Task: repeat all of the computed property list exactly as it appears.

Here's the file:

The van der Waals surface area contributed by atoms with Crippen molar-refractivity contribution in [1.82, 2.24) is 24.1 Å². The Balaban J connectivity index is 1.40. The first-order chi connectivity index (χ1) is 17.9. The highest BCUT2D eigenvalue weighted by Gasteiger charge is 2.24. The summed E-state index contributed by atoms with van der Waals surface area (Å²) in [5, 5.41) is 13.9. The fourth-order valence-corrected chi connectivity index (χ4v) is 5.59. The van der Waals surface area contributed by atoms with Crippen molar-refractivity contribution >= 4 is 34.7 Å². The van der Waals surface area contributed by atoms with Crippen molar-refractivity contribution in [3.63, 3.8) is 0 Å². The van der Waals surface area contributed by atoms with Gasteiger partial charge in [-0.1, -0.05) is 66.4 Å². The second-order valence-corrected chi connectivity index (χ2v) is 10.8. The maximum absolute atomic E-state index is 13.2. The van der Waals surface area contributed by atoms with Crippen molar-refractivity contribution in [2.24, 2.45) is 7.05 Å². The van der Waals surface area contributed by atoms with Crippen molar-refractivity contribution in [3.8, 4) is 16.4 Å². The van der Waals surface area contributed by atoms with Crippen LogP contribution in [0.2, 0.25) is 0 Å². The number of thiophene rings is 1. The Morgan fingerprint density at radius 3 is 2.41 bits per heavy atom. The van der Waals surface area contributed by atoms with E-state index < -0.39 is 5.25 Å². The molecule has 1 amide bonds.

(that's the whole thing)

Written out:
The van der Waals surface area contributed by atoms with Crippen molar-refractivity contribution in [1.82, 2.24) is 24.1 Å². The Balaban J connectivity index is 1.40. The first-order chi connectivity index (χ1) is 17.9. The highest BCUT2D eigenvalue weighted by Gasteiger charge is 2.24. The summed E-state index contributed by atoms with van der Waals surface area (Å²) in [5, 5.41) is 13.9. The fourth-order valence-corrected chi connectivity index (χ4v) is 5.59. The van der Waals surface area contributed by atoms with Crippen molar-refractivity contribution >= 4 is 34.7 Å². The van der Waals surface area contributed by atoms with Crippen molar-refractivity contribution in [3.63, 3.8) is 0 Å². The van der Waals surface area contributed by atoms with Gasteiger partial charge in [-0.1, -0.05) is 66.4 Å². The second-order valence-corrected chi connectivity index (χ2v) is 10.8. The maximum absolute atomic E-state index is 13.2. The van der Waals surface area contributed by atoms with Crippen molar-refractivity contribution in [2.24, 2.45) is 7.05 Å². The van der Waals surface area contributed by atoms with Crippen molar-refractivity contribution in [3.8, 4) is 16.4 Å². The van der Waals surface area contributed by atoms with Crippen LogP contribution in [0.2, 0.25) is 0 Å². The number of thiophene rings is 1. The Morgan fingerprint density at radius 3 is 2.41 bits per heavy atom. The van der Waals surface area contributed by atoms with E-state index < -0.39 is 5.25 Å². The molecule has 1 amide bonds.